17 April 2008

Solo Monk: An Appreciation

Thelonious Monk: "Don't Blame Me"
From Thelonious Monk Live in '66, Jazz Icons Series

There is perhaps no greater joy to be found in the history of jazz performance than a solo performance of Thelonious Monk. Even when playing one of his most introspective and quiet tunes, like Monk's Mood, for instance, Monk had the ability to surprise the listener in a way that would bring a soft chuckle, even as he was pouring his soul into the piano. This recording of the standard "Don't Blame Me," recorded in 1966 for Danish television and released on the Jazz Icons series a few years ago, is a favorite of mine. I think this performance is representative of the inimitable qualities of a Monk performance which get thrown about whenever his music is discussed: the employment of negative space to give greater meaning to his phrases, spontaneity, complex harmonies, and the stride-piano foundation which is evident in most of his solo playing.

Following a familiarly Monkish cadenza, Monk begins the Fields/McHugh composition with a simply stated melody in the first few bars, but quickly moves into variations on the melody. His improvisation on standards such as this deftly combines melodic variation interposed with complex rhythmic and harmonic figures which keep things interesting while expanding on the song's structure (see for instance the phrase beginning at 0:35). Monk's melodic conception was surpassed by only a very few (only Sonny Rollins comes to mind right now). He interspersed and juxtaposed phrases so well that he could create something new night after night without having to constantly reinvent himself. This recording is a perfect example of this trait; Monk does not pull off any technical feats of strength, or use any phrase of his we've never heard before, but it is the combination and sequence of his phrases that keeps the listener interested.

Monk employs his left hand in a quarter-note rhythm that comes straight out of the school of stride piano from which he drew much of his early inspiration. This is a common theme of solo Monk (for a more forceful example, listen to his shift into a stride rhythm in the solo section of "Monk's Point" in Solo Monk). This, to me, is emblematic of the oral tradition which signifies jazz, as well as what some have referred to as the democratic structure of jazz music. Though he sprung from the same milieu that spawned stride pianists like James P. Johnson and Willie "The Lion" Smith, Monk would never be confused with those or any other pianist of the style. But in his own individual way, Monk combined the style of these pianists with his sense of melody and harmony to create a style which pays tribute to these pianists while thrusting their music into a new dimension. Monk's solo playing is a perfect example of the jazz musician reshaping the music of his adolescence into form relevant to his own time, as well as the reinvention that has kept jazz a vital art form into the twenty-first century.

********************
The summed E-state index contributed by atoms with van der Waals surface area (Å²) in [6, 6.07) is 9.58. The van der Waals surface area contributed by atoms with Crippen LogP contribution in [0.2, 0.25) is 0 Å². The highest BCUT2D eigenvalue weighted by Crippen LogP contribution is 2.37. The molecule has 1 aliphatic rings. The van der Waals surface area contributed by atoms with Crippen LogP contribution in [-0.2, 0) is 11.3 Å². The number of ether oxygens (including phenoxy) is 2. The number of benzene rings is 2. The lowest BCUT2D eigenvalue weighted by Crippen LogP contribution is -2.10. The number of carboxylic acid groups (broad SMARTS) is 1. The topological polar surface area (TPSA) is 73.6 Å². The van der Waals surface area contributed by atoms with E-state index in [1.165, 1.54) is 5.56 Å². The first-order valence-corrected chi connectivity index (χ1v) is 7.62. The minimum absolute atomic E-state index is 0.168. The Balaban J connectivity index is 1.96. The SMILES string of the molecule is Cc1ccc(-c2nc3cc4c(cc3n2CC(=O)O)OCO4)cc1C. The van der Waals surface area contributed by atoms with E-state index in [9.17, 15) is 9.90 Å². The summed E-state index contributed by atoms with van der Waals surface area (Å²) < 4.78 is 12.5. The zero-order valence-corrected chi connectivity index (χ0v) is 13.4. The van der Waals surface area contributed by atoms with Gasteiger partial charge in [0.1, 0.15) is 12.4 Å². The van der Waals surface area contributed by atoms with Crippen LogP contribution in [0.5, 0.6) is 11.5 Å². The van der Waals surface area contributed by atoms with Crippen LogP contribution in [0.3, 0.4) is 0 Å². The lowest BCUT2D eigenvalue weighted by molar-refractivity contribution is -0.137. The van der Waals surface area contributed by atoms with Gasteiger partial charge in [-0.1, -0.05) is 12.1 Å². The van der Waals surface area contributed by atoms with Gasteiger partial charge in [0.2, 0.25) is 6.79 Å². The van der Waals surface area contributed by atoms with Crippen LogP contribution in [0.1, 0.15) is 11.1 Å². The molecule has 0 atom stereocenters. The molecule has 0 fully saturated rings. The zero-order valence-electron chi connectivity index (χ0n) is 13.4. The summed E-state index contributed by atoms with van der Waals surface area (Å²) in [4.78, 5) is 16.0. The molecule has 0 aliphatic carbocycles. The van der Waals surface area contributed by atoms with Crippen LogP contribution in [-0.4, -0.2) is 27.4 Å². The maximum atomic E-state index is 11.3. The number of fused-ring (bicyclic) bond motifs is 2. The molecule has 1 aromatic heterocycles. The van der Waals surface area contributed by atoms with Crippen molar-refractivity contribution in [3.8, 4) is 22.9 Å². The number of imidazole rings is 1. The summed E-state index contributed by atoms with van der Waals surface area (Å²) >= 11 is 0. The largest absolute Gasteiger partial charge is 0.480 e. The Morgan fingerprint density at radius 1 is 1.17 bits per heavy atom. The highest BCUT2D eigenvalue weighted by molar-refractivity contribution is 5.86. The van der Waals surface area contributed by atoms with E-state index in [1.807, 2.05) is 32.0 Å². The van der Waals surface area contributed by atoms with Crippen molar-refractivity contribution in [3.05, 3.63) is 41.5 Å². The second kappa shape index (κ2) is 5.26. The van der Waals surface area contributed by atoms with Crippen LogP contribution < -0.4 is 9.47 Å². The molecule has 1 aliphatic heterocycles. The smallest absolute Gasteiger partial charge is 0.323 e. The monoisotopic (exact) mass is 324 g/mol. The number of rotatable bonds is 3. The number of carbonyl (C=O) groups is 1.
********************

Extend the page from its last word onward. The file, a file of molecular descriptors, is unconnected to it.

Besides demonstrating the continuity inherent in jazz, Monk's use of the stride rhthym in the left hand is indicative of what some musicians (including Billy Taylor and Wynton Marsalis, among others) have identified as the democratic aspect of jazz. This is not a new idea, indeed, the U.S. State Department cited the "democratic nature of jazz" when it proposed sponsoring international tours of jazz musicians as a means of promoting goodwill during the Cold War. This democratic theory of jazz states that a jazz ensemble, by promoting free individual expression in the framework of a cooperative group, mimics the ideals of personal liberty and cooperation inherent in the American Constitution. Monk's solo style, at first glance an exercise in total personal freedom, upon further examination fits well into this archetype. Throughout the entire performance, while expounding on fanciful melodies and accentuating ambiguous harmonies, the listener hears the constant (if subtle) beat of the quarter note in the left hand. These quarter notes are not only keeping time but also imposing discipline on Monk's right hand, keeping it within the rhythmic framework of the song and preventing Monk from improvising his way into a black hole of abstraction.

Although this democratic theory of jazz is of limited use, especially when considered outside of its original Cold War framework, it fits well into Monk's style. Though he is perhaps the ultimate individualist of jazz, Monk at the same time created a music that is both accessible and challenging to the scores of musicians that followed him. It is this quality of Monk which keeps his music fresh a half century after its creation, presenting a firm structure while allowing the improviser unlimited freedom. It is why I can never tire of his music.

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